BAROMETRIC PRESSURE Weather data – Derived Variables

What is it?

The weight of the air that makes up our atmosphere exerts a pressure on the surface of the earth. This pressure is known as atmospheric pressure.

Generally, the more air above an area, the higher the atmospheric pressure, this, in turn, means that atmospheric pressure changes with altitude.

For example, atmospheric pressure is greater at sea-level than on a mountaintop. To compensate for this difference and facilitate comparison between locations with different altitudes, atmospheric pressure is generally adjusted to the equivalent sea-level pressure. This adjusted pressure is known as barometric pressure.

In reality, the Vantage Pro2, Vantage VUE and Vantage Pro measure atmospheric pressure. When entering the location’s altitude in Setup Mode, these systems calculate the necessary correction factor to consistently translate atmospheric pressure into barometric pressure.

Barometric pressure also changes with local weather conditions, making barometric pressure an extremely important and useful weather forecasting tool. High pressure zones are generally associated with fair weather while low pressure zones are generally associated with poor weather. For forecasting purposes, however, the absolute barometric pressure value is generally less important than the change in barometric pressure. In general, rising pressure indicates improving weather conditions while falling pressure indicates deteriorating weather conditions.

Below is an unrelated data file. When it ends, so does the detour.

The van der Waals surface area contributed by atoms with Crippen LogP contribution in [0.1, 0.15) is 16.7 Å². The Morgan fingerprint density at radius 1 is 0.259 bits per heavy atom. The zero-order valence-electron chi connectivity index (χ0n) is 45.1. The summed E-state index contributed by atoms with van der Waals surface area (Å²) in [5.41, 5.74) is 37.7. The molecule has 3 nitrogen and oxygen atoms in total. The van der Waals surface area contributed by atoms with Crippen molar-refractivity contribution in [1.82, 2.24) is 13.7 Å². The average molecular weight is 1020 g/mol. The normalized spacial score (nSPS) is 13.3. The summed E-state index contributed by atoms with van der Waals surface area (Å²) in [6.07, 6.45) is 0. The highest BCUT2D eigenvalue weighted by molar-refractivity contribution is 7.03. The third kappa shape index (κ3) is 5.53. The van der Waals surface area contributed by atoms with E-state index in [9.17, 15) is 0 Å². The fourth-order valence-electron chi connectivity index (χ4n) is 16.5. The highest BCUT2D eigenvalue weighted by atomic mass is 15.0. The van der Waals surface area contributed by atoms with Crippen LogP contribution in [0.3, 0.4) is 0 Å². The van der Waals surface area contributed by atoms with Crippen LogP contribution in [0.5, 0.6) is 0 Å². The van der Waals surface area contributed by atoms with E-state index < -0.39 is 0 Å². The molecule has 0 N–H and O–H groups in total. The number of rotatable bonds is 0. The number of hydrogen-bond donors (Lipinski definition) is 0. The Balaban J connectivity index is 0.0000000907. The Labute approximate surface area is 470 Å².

The following section applies to Vantage Pro2, Vantage VUE and Vantage Pro systems only. The method described here is called the “NOAA” bar reduction selection on the Vantage VUE.

Parameters Used: Outside Air Temperature, Outside Humidity, Elevation, Atmospheric Pressure



PSL = PS * (R),

where PSL is sea level pressure, PS is the unadjusted reading sensed by the Davis barometer, and R is the reduction ratio, which is determined as follows:

First, Tv (virtual temperature in the “fictitious column of air” extending down to sea-level) can be determined as follows. The result is in degrees Rankin, which is similar to Kelvin except it uses Fahrenheit scale divisions rather than Celsius scale divisions:

Tv = T + 460 + L + C

where T is the average between the current outdoor temperature and the temperature 12 hours ago (in Fahrenheit) in whole degrees. L is the typical lapse rate, or decrease in temperature with height (of the “fictitious column of air”), as calculated by:

L = 11 Z/8000,

where L is a constant value with units in °F.

Z is elevation, which must be entered in feet.

The current dewpoint value and the station elevation are necessary to compute C. C is the correction for the humidity in the “fictitious column of air”. It is determined from a lookup table. The table consists of dewpoints in °F every 4°F and elevations in feet every 1500 feet. Linear interpolation is performed to obtain the correct reduced pressure value. For dewpoints below –76°F, C = 0; for dewpoints above 92°F, a dewpoint of 92°F is assumed.

Now, Tv can be determined. From this, the following can be computed:

Exponent = [Z/(122.8943111*Tv)]

Once this exponent is computed, R can be computed from the following:

R = 10^[Exponent].

Thus, PSL = PS * (R) can be calculated. Pressure can be in any units (R is dimensionless) and still yield the correct value.

This procedure is designed to produce the correct reduced sea-level pressure as displayed. This requires the user to know their elevation to at least ±10 feet to be accurate to every .01” Hg or ±3 feet to be accurate to every 0.1 mb/hPa.